|Born||January 6 1898|
|Died||February 13 1980|
|Birth Location||Okayama, Japan|
Masamori Hashimoto was an artist born in Okayama, Japan, on January 6, 1898. He began his formal art training in Japan before immigrating to the United States in 1919 to join his father and brother, who were working in Wyoming. When they returned to Japan in 1922, Hashimoto elected to stay in the U.S. and moved to Washington, where he got married and found work in a lumber mill in Tacoma. During World War II, he was incarcerated in camps in Pinedale, California; Tule Lake, California; and Minidoka, Idaho, where he resumed his painting (mostly in watercolors) and created his only body of work. After the war, he returned to Tacoma where he worked as a gardener. He died in February 1980, in Tacoma, Washington, at age 82.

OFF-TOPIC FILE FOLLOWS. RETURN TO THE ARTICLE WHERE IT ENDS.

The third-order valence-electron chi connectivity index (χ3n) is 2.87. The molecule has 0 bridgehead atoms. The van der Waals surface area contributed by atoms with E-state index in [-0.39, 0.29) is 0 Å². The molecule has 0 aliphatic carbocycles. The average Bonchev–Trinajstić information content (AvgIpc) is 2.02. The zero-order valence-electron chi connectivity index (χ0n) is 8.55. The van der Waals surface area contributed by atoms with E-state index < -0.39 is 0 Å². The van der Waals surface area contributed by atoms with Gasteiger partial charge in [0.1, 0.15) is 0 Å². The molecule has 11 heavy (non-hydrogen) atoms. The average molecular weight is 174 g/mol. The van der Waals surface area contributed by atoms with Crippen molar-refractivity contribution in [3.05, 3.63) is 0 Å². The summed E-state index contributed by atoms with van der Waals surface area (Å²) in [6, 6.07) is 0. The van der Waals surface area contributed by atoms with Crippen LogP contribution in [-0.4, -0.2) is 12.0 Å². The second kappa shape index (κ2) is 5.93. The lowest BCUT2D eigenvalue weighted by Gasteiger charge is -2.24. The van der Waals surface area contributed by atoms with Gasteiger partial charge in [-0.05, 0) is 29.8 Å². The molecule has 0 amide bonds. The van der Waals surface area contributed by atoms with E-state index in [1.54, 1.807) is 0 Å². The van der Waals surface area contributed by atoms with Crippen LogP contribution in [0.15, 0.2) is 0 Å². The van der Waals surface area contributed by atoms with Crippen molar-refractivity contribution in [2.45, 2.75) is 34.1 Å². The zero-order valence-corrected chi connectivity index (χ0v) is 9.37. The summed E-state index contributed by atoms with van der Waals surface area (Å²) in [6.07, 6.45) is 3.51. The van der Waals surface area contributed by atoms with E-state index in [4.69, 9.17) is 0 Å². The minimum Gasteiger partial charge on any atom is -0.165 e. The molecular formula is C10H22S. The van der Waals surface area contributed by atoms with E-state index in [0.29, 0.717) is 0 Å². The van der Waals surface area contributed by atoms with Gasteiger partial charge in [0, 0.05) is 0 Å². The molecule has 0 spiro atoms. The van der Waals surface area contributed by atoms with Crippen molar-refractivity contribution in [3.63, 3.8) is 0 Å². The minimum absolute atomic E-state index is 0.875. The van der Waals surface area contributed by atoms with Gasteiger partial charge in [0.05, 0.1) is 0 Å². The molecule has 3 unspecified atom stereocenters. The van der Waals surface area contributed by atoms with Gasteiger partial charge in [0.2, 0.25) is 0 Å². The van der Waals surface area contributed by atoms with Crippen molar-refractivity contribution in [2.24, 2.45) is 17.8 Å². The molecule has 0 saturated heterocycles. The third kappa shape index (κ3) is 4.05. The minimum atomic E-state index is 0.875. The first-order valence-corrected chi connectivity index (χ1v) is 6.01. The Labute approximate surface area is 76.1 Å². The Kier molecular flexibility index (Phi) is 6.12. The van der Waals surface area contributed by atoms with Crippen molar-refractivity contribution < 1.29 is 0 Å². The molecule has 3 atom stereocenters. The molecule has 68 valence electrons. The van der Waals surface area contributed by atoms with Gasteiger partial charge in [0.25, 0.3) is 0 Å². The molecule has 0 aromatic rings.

For More Information
The View from Within: Japanese American Art from the Internment Camps, 1942-1945. Los Angeles: Japanese American National Museum, UCLA Wight Art Gallery, and UCLA Asian American Studies Center, 1992.
Wilson, William. "Persistence of Grace Shines in 'The View From Within.'" Los Angeles Times, October 15, 1992. http://articles.latimes.com/1992-10-15/entertainment/ca-88_1_american-art.